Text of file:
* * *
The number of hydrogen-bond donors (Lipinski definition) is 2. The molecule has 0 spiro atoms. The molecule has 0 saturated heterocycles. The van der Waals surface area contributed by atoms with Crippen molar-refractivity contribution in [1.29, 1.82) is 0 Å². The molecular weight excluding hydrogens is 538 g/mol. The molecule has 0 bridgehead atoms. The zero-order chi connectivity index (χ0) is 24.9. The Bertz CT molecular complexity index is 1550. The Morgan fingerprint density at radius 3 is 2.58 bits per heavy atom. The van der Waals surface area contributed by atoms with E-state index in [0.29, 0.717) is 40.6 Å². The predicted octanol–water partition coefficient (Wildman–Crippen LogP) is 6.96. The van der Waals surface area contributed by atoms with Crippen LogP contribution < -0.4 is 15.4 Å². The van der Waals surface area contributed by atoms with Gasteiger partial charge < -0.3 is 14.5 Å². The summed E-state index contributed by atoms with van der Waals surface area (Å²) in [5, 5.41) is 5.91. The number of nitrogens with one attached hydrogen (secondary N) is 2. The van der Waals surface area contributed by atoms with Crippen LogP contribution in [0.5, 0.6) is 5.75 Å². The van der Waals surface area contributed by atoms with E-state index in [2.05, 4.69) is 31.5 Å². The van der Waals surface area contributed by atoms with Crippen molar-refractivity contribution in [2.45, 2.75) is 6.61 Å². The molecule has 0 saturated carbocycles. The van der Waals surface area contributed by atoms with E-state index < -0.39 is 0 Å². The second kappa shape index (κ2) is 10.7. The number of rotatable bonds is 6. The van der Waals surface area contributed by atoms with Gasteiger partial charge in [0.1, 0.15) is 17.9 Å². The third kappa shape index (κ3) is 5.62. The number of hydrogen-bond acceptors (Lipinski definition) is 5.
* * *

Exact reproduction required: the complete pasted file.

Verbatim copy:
The number of hydrogen-bond donors (Lipinski definition) is 2. The molecule has 0 spiro atoms. The molecule has 0 saturated heterocycles. The van der Waals surface area contributed by atoms with Crippen molar-refractivity contribution in [1.29, 1.82) is 0 Å². The molecular weight excluding hydrogens is 538 g/mol. The molecule has 0 bridgehead atoms. The zero-order chi connectivity index (χ0) is 24.9. The Bertz CT molecular complexity index is 1550. The Morgan fingerprint density at radius 3 is 2.58 bits per heavy atom. The van der Waals surface area contributed by atoms with E-state index in [0.29, 0.717) is 40.6 Å². The predicted octanol–water partition coefficient (Wildman–Crippen LogP) is 6.96. The van der Waals surface area contributed by atoms with Crippen LogP contribution < -0.4 is 15.4 Å². The van der Waals surface area contributed by atoms with Gasteiger partial charge < -0.3 is 14.5 Å². The summed E-state index contributed by atoms with van der Waals surface area (Å²) in [5, 5.41) is 5.91. The number of nitrogens with one attached hydrogen (secondary N) is 2. The van der Waals surface area contributed by atoms with Crippen LogP contribution in [0.5, 0.6) is 5.75 Å². The van der Waals surface area contributed by atoms with E-state index in [2.05, 4.69) is 31.5 Å². The van der Waals surface area contributed by atoms with Crippen molar-refractivity contribution in [2.45, 2.75) is 6.61 Å². The molecule has 0 saturated carbocycles. The van der Waals surface area contributed by atoms with E-state index < -0.39 is 0 Å². The second kappa shape index (κ2) is 10.7. The number of rotatable bonds is 6. The van der Waals surface area contributed by atoms with Gasteiger partial charge in [0.1, 0.15) is 17.9 Å². The third kappa shape index (κ3) is 5.62. The number of hydrogen-bond acceptors (Lipinski definition) is 5.